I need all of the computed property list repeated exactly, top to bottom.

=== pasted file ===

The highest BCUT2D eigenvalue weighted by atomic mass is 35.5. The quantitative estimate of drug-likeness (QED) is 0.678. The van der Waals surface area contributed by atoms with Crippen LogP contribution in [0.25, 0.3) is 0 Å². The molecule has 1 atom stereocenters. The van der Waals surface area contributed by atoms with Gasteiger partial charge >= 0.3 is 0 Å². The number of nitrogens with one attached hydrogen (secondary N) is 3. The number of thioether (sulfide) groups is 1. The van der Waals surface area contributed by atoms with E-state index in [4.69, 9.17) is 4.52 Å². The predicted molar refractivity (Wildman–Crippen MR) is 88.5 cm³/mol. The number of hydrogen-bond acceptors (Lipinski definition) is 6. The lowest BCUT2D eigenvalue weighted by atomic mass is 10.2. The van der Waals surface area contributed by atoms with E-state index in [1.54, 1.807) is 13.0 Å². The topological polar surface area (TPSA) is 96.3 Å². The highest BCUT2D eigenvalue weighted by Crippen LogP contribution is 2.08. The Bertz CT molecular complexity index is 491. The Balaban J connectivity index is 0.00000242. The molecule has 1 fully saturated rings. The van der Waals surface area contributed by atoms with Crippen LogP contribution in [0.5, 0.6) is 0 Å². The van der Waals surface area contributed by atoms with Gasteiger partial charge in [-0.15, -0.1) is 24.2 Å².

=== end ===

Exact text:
The highest BCUT2D eigenvalue weighted by atomic mass is 35.5. The quantitative estimate of drug-likeness (QED) is 0.678. The van der Waals surface area contributed by atoms with Crippen LogP contribution in [0.25, 0.3) is 0 Å². The molecule has 1 atom stereocenters. The van der Waals surface area contributed by atoms with Gasteiger partial charge >= 0.3 is 0 Å². The number of nitrogens with one attached hydrogen (secondary N) is 3. The number of thioether (sulfide) groups is 1. The van der Waals surface area contributed by atoms with E-state index in [4.69, 9.17) is 4.52 Å². The predicted molar refractivity (Wildman–Crippen MR) is 88.5 cm³/mol. The number of hydrogen-bond acceptors (Lipinski definition) is 6. The lowest BCUT2D eigenvalue weighted by atomic mass is 10.2. The van der Waals surface area contributed by atoms with E-state index in [1.54, 1.807) is 13.0 Å². The topological polar surface area (TPSA) is 96.3 Å². The highest BCUT2D eigenvalue weighted by Crippen LogP contribution is 2.08. The Bertz CT molecular complexity index is 491. The Balaban J connectivity index is 0.00000242. The molecule has 1 fully saturated rings. The van der Waals surface area contributed by atoms with Crippen LogP contribution in [0.5, 0.6) is 0 Å². The van der Waals surface area contributed by atoms with Gasteiger partial charge in [-0.15, -0.1) is 24.2 Å².